The Grizzlies went to their bread and butter to force a Game 7. The Clippers 4th quarter collapse certainly helped, too. (AP Photo/Mark J. Terrill)
Grizzlies force Game 7
It’s hard to win a basketball game when you’re outrebounded by 16. Just ask the Los Angeles Clippers. They know. It’s also hard to lose a game when your opponent commits 20 turnovers to your 7. Again, just ask the Clippers. They know. It was simply one of those nights for the Clippers.
It’s hard to ignore the significance of this loss for the Clippers. This was essentially their Game 7. Going down to Memphis with a bruised Chris Paul and a battered Blake Griffin to take on a team that apparently has found its identity again isn’t an easy task. In fact, I’d be absolutely shocked if the Clippers found a way to win this series. Friday night was supposed to be their night, and it was, right up until the Clippers failed to corral a rebound with an 8 point lead and 7:56 remaining on the clock. Instead of gaining possession, Zack Randolph sunk a baby hook that cut the Los Angeles lead to 6. The Clippers would go on to make only one more field goal until Randy Foye’s three pointer with three seconds left finally went in. That’s right, the Clippers converted one field goal from the 8:30 mark of the 4th quarter until :03 remained. It was ugly. Even Chris Paul couldn’t snap the Clippers out of their funk. In fact, Paul aided it, committing two costly turnovers, missing a free throw, and missing his only attempt after being re-inserted to the game around the seven minute mark of the 4th quarter.
It wasn’t completely about the Clippers collapse, though. The Grizzlies, and especially, Randolph, exerted their will down the stretch. They were quicker to the rebounds, stronger in the paint, and executed cleanly while the Clippers were an absolute mess. Even Randolph’s three misses from the charity stripe in the final seconds couldn’t save the Clippers. The Clippers had a hard enough time figuring out how and when to foul.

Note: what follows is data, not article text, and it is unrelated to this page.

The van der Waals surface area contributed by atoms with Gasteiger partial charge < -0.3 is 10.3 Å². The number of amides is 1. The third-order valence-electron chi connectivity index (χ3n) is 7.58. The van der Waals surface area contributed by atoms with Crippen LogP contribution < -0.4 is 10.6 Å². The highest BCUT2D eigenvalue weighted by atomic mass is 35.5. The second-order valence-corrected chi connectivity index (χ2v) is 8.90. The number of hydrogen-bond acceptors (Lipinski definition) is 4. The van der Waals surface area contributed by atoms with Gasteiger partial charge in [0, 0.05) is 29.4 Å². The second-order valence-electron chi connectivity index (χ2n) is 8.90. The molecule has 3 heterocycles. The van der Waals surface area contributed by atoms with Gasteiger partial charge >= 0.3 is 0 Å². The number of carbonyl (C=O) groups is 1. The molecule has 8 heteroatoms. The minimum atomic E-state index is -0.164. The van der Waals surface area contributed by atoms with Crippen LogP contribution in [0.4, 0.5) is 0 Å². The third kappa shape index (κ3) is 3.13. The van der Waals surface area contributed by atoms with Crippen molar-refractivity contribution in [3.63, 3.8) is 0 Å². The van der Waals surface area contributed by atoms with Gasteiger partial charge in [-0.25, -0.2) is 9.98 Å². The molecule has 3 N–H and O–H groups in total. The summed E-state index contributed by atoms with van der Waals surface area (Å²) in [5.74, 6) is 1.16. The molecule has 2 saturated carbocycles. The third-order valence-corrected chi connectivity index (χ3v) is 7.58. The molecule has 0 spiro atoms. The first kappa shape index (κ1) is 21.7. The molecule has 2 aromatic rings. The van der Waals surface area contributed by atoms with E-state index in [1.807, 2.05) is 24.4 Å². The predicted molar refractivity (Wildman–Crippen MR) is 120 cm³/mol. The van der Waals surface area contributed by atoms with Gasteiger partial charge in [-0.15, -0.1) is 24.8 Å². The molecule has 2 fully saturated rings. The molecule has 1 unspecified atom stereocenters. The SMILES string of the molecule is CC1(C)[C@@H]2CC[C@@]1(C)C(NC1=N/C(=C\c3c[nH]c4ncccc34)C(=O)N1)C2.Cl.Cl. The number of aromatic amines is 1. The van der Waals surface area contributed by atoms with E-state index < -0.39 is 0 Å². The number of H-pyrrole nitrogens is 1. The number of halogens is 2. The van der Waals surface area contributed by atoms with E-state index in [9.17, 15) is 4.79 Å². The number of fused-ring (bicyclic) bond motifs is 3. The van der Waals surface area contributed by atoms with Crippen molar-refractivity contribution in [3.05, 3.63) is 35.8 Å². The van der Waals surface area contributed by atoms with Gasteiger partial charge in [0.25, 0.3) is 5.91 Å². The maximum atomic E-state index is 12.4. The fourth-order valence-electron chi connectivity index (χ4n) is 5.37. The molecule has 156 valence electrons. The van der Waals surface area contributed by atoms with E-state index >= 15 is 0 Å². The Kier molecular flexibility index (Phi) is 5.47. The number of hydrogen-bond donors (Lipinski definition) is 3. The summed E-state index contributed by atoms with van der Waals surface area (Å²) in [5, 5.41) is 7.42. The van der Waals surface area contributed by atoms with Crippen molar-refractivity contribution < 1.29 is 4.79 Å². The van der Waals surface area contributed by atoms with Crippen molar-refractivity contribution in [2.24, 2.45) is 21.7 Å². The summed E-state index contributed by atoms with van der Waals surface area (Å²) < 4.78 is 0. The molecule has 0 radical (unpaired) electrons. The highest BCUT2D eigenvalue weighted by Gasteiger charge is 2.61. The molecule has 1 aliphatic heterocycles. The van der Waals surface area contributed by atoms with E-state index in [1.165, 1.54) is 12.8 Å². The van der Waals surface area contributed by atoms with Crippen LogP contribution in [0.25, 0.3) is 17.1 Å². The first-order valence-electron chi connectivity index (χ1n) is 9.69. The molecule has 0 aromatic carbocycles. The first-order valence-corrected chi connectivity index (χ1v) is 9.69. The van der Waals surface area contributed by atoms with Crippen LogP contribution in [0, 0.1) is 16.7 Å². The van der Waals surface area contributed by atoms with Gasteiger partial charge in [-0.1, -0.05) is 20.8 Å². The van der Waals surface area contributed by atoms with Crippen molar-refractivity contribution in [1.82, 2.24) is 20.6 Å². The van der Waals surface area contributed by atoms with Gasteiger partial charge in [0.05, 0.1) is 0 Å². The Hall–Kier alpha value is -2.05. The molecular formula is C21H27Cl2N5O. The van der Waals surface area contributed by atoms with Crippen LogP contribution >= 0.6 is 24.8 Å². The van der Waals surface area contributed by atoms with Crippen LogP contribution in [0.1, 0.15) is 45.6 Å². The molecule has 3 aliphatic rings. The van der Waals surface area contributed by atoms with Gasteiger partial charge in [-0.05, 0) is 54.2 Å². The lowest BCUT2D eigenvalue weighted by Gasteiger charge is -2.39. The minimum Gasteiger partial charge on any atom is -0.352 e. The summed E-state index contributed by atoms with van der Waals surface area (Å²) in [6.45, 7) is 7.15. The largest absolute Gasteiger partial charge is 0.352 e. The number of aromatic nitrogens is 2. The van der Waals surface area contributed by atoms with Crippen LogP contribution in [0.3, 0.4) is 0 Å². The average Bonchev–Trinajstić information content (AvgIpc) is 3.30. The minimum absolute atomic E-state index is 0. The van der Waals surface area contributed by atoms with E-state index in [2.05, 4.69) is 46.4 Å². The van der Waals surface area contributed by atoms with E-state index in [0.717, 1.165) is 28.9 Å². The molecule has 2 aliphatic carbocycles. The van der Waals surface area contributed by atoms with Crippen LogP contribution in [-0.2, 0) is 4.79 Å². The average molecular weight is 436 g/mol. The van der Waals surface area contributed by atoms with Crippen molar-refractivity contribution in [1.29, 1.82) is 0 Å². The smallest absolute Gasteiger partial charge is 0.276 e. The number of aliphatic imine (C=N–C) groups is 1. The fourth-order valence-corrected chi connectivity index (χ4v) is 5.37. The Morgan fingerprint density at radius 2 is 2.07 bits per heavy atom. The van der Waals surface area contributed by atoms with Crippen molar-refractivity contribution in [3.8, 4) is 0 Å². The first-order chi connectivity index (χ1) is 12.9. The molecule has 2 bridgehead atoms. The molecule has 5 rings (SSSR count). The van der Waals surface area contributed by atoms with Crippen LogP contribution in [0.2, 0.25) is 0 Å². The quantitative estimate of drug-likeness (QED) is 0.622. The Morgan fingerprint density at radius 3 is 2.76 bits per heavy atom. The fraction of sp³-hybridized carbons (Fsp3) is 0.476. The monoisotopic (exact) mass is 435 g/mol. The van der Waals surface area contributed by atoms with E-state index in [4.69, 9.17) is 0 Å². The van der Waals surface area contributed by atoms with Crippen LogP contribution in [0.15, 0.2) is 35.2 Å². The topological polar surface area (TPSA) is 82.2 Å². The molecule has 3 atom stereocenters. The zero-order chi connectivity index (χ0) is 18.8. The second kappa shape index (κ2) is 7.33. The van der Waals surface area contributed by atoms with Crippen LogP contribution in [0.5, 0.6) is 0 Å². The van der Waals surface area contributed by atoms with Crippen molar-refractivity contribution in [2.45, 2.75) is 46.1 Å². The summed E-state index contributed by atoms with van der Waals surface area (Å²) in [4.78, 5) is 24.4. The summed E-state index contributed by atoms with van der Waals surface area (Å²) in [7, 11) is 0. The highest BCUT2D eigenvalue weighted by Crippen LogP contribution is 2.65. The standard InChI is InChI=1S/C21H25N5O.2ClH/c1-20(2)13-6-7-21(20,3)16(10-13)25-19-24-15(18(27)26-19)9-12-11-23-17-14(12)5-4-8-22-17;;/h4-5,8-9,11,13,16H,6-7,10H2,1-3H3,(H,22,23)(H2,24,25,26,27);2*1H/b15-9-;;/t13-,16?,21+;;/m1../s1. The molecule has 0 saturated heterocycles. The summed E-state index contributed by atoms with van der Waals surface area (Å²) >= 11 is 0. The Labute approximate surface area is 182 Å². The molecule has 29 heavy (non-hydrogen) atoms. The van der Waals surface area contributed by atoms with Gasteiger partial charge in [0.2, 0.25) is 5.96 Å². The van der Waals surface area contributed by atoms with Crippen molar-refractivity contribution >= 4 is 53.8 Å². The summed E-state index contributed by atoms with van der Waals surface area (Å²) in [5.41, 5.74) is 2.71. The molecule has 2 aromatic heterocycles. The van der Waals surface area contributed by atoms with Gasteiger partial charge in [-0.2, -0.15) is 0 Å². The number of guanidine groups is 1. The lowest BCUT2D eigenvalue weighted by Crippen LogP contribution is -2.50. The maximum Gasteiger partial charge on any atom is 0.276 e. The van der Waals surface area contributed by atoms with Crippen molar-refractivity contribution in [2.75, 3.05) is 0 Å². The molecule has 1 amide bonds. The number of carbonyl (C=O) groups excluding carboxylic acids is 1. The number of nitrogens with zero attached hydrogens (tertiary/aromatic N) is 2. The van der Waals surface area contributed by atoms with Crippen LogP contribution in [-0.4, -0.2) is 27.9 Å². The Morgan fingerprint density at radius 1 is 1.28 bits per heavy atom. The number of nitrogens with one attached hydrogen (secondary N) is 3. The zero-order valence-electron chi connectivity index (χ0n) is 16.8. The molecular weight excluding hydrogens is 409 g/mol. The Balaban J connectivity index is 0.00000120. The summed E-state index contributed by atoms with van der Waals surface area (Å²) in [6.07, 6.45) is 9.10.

If we learned anything from Game 6, it’s that 1. Zack Randolph, despite a knee injury, is still capable of taking over and dominating a playoff game. 2. The Grizzlies appear to have found their swagger again. They were physical and punishing inside the paint and their perimeter defense was the best it’s been all series. 3. Randolph and Marc Gasol are a nearly unstoppable duo. They combined for 41 points, 25 rebounds, and 4 blocks. 4. Vinny Del Negro really has no idea what he’s doing sometimes. He inexplicably allowed Griffin and Paul to rot on the bench as the Grizzlies effortlessly erased an eight point lead. What’s worse, his team failed to foul quickly enough in the closing seconds and got caught matching up twice. That’s just inexplicable this time of year. However, as bad as Del Negro was, Randy Foye still had the most boneheaded moment of all when he accidentally landed out of bounds with a huge defensive rebound that would have given the Clippers possession with 24 seconds left and trailing by four. Oops.
On the positive side, this isn’t the end for the Clippers. Though, it absolutely felt like it. Griffin and Paul get another 36 hours to rest and the Grizzlies return home with some added pressure to avoid an unexpected upset. The Grizzlies took advantage of a subpar Chris Paul effort on Friday night. They’d be foolish to expect another on Sunday afternoon.
(Also, I’ll take the Boston Celtics in 6. The 76ers need to run to have success. They’ll accomplish that in a couple of games, but not four.)